Greats including Cedric Myton and Ken Boothe teamed up with a new generation of musicians to record an album the old way unplugged and outdoors
To hear one of the best roots reggae albums to come out of Kingston, Jamaica, this spring, you have to drive a long way from Trench Town. In fact, you have to leave the city altogether and head up high into the mountains that surround it.
Not every taxi is keen on making the trip, so you might want to enlist a locals help and hope their cars suspension can take it (the vehicle I find myself in seems to have given up on the concept of suspension long ago, the undercarriage cracking as we bounce along the potholes). As you climb, you watch Kingston unfurl below, eventually arriving not at a recording studio, but a house hidden in the hills. And on the balcony, overlooking the rolling lush greenery of the Blue Mountains, is where some of reggae musics biggest legends from the Congos Cedric Myton to Ken Boothe have congregated to record alongside talents from the younger generation.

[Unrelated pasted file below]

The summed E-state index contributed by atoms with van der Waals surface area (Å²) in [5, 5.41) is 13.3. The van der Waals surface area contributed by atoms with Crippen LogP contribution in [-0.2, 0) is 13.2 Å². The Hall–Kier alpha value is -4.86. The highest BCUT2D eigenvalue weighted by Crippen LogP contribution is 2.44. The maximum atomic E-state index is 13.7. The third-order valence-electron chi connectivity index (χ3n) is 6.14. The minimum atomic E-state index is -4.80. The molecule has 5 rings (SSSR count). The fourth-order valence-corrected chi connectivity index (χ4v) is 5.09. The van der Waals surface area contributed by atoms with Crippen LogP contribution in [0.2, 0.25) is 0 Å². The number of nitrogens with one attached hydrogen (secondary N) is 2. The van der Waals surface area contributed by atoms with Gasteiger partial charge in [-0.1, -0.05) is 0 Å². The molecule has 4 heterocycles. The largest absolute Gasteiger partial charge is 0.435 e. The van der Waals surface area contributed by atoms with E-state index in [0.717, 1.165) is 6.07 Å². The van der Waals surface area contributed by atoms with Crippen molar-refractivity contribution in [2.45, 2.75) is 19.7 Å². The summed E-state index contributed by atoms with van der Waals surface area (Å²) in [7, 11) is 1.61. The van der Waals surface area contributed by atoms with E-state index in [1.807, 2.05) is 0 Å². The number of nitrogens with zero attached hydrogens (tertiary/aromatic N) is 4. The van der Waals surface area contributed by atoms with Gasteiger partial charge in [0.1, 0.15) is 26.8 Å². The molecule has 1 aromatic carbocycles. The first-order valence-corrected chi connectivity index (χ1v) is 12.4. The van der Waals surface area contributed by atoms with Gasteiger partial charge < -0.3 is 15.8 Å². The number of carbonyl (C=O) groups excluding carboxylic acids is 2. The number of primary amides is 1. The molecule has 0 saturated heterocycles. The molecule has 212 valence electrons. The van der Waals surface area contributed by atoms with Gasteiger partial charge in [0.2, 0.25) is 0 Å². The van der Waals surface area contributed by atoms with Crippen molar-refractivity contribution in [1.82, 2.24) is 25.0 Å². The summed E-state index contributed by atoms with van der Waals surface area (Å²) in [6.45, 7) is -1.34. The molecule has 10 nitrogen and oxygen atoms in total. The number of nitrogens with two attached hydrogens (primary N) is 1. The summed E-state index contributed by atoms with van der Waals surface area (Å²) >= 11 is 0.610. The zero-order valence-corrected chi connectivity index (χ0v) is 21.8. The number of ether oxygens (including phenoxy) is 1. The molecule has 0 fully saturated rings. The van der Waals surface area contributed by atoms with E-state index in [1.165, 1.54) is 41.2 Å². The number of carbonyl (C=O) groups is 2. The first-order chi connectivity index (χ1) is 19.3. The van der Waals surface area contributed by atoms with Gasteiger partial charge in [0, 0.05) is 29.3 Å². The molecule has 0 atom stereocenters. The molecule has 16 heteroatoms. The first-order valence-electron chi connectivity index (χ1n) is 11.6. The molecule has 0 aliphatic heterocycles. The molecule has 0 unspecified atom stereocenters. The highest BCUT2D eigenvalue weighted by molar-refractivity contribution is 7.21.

Were handing the baton over to the future leaders, says Kiddus I, a 72-year-old Rastafarian who has been recording reggae music since the beginning of the 1970s and is rarely, if ever, seen without a spliff dangling from his lips. And if theyre properly inspired, then we know that the fire keeps burning.
The fruits of these sessions can be heard on Soul of Jamaica, a new album released through French label Chapter 2. Its part of its Inna de Yard series, which aims to capture the sound of reggae as it used to be by recording acoustically, outside. As Myton puts it: We went yard to yard in those days, so from 1965 we have been doing these things. And now it goes on again great chanting, great music, great culture.